Efficacy of different doses and time intervals of oral vitamin D supplementation with or without calcium in elderly nursing home residents.

Chel V, Wijnhoven HA, Smit JH, Ooms M, Lips P - Osteoporos Int (2007)

Mean (± 1.96 × SD) serum 25(OH)D concentrations at baseline, 2 and 4 months during treatment with vitamin D daily, weekly, or monthly, or placebo
© Copyright Policy
Related In: Results  -  Collection

Show All Figures
getmorefigures.php?uid=PMC2277446&req=5

Fig2: Mean (± 1.96 × SD) serum 25(OH)D concentrations at baseline, 2 and 4 months during treatment with vitamin D daily, weekly, or monthly, or placebo
Mentions: Effects of vitamin D supplementation on serum 25(OH)D in the various treatment groups are shown in Table 2 and Fig. 2. The mean difference in increase of serum 25(OH)D was 38.5 nmol/L (95% confidence interval (CI) 25.6–41.5) in favour of vitamin D when compared to placebo. Daily, weekly and monthly administration of vitamin D resulted in increase of serum 25(OH)D when compared to placebo (P < 0.001). The mean difference in increase of serum 25(OH)D was highest after 4 months with daily administration of vitamin D (mean 47.2 nmol/l) when compared to weekly (mean 40.7 nmol/l, P < 0.01) and monthly (mean 27.6 nmol/l, P < 0.001) administration. Weekly administration of vitamin D resulted in a greater increase of serum 25(OH)D than monthly administration (P < 0.001). The percentage of patients with serum 25(OH)D below cut offs of 25 nmol/l, 50 nmol/l and 75 nmol/l is shown in Table 3. At 4 months, the percentage of patients with serum 25(OH)D < 50 nmol/l was 10.9, 10.6 and 36.4% in the daily, weekly and monthly groups of vitamin D supplementation respectively.Table 2

Bottom Line: Bone turnover markers did not decrease.Calcium supplementation had no effect on serum PTH and bone turnover.Daily vitamin D was more effective than weekly, and monthly administration was the least effective.

View Article: PubMed Central - PubMed

Affiliation: Verpleeghuis Marienhave, Warmond, The Netherlands.

ABSTRACT

Unlabelled: The effect of equivalent oral doses of vitamin D3 600 IU/day, 4200 IU/week and 18,000 IU/month on vitamin D status was compared in a randomized clinical trial in nursing home residents. A daily dose was more effective than a weekly dose, and a monthly dose was the least effective.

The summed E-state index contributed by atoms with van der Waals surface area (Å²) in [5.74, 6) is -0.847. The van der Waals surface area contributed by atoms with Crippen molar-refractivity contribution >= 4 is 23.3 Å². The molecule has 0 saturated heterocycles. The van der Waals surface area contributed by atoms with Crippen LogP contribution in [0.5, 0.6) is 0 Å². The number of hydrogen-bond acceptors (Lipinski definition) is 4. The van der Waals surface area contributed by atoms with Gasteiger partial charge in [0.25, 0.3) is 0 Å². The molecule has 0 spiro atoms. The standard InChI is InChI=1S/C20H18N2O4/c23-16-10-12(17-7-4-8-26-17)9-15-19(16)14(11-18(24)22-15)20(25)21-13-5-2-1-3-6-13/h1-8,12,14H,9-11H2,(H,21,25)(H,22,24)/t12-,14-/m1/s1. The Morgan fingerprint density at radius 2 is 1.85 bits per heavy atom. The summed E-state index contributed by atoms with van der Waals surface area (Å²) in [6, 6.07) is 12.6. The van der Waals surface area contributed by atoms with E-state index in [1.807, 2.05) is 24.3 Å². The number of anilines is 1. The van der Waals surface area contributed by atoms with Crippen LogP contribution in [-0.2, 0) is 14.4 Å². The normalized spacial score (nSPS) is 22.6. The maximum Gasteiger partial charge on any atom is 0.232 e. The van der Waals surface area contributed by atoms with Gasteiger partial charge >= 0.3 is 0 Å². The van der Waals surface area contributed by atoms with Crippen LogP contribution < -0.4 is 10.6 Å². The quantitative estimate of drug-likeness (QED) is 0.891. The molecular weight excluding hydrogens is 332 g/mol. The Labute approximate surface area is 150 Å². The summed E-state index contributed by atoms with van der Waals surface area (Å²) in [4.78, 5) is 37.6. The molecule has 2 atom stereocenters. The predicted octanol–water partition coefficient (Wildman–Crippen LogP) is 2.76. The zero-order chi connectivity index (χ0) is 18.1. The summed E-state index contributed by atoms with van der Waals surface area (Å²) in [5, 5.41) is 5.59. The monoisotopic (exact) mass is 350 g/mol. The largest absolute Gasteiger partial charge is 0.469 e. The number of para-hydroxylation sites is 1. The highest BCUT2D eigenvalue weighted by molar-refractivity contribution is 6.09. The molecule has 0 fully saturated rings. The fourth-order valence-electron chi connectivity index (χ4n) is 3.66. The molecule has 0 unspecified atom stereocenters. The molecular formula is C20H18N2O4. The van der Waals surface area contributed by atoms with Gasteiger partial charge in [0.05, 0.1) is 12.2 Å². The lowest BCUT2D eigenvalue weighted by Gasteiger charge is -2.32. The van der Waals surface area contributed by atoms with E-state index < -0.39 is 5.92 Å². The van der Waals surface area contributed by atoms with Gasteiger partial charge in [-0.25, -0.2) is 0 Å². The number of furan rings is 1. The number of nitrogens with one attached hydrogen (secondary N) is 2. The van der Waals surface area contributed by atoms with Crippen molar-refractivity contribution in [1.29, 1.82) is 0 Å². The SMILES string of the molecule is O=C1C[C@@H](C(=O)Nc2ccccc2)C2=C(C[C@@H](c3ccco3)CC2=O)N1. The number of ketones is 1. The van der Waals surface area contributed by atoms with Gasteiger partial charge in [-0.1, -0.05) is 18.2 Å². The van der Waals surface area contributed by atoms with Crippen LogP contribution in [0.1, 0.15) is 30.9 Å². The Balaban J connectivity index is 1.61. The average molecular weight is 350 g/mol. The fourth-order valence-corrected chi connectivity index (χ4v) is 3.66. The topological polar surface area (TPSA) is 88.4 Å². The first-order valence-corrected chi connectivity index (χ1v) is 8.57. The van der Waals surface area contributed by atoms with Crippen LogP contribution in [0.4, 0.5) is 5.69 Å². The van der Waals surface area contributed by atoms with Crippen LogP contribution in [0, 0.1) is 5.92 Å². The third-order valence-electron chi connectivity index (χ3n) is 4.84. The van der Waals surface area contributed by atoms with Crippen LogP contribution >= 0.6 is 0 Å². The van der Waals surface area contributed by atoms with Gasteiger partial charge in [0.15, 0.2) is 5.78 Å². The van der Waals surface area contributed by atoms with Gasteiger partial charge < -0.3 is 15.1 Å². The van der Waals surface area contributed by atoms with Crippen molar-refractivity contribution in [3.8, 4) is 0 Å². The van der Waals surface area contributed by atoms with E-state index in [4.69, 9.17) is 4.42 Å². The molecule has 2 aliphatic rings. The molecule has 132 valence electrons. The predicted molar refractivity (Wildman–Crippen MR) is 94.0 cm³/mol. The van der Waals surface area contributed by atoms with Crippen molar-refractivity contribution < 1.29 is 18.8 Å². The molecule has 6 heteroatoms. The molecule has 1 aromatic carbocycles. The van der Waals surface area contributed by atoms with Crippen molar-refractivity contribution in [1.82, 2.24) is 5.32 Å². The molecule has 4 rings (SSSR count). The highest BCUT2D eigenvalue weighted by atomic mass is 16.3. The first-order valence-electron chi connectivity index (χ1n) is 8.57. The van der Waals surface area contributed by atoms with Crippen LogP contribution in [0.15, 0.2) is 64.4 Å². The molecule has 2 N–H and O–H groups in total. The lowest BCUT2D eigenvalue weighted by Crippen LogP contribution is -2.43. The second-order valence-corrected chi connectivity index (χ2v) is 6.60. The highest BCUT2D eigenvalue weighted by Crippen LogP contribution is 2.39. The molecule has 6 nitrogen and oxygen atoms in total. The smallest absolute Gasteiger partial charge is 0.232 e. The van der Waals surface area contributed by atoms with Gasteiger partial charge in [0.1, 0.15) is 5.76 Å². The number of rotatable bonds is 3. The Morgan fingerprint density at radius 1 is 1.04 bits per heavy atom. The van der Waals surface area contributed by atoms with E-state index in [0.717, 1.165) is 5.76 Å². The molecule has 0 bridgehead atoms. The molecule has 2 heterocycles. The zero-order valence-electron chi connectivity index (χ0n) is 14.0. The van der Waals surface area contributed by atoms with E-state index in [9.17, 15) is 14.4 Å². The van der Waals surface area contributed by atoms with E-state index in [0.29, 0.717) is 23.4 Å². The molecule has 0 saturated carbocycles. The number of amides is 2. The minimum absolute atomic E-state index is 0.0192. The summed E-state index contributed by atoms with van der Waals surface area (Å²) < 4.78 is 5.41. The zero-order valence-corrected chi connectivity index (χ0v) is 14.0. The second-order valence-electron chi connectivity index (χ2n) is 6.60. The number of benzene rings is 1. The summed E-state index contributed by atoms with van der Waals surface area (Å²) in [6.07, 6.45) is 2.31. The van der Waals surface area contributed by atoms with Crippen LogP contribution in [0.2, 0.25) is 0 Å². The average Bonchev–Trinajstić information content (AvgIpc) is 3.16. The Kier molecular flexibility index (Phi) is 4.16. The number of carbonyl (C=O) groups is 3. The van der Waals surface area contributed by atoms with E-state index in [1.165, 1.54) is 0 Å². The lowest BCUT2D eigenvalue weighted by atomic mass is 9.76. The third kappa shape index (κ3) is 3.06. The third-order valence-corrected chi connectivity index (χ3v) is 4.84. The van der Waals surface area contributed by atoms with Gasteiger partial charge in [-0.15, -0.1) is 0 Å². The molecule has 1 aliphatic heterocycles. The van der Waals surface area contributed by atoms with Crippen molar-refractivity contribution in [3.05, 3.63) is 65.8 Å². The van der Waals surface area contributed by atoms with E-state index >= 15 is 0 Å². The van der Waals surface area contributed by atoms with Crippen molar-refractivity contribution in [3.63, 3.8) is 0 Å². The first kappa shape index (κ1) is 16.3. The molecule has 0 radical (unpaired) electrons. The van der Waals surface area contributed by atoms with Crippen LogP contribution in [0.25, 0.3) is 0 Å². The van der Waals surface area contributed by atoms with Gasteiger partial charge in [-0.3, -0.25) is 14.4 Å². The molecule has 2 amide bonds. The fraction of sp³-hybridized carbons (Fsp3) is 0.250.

Introduction: It is assumed that equivalent daily, weekly or monthly doses of vitamin D3 equally influence vitamin D status. This was investigated in a randomized clinical trial in nursing home residents.

Methods: The study was performed in ten nursing homes including 338 subjects (76 male and 262 female), with a mean age of 84 (+/- SD 6.3 years). They received oral vitamin D3 either 600 IU/day, or 4200 IU/week, or 18,000 IU/month or placebo. After 4 months, calcium was added during 2 weeks, 320 mg/day or 640 mg/day or placebo.

Outcome: serum levels of 25-hydroxyvitamin D (25(OH)D), parathyroid hormone (PTH) and bone turnover markers. Statistical approach: linear multilevel analysis.

Results: At baseline, mean serum 25(OH)D was 25.0 nmol/L (SD 10.9), and in 98%, it was lower than 50 nmol/L. After 4 months, mean serum 25(OH)D levels increased to 62.5 nmol/L (after daily vitamin D3 69.9 nmol/L, weekly 67.2 nmol/L and monthly 53.1 nmol/L, P < 0.001 between groups). Median serum PTH levels decreased by 23% (p < 0.001). Bone turnover markers did not decrease. Calcium supplementation had no effect on serum PTH and bone turnover.

Conclusion: Daily vitamin D was more effective than weekly, and monthly administration was the least effective.

Show MeSH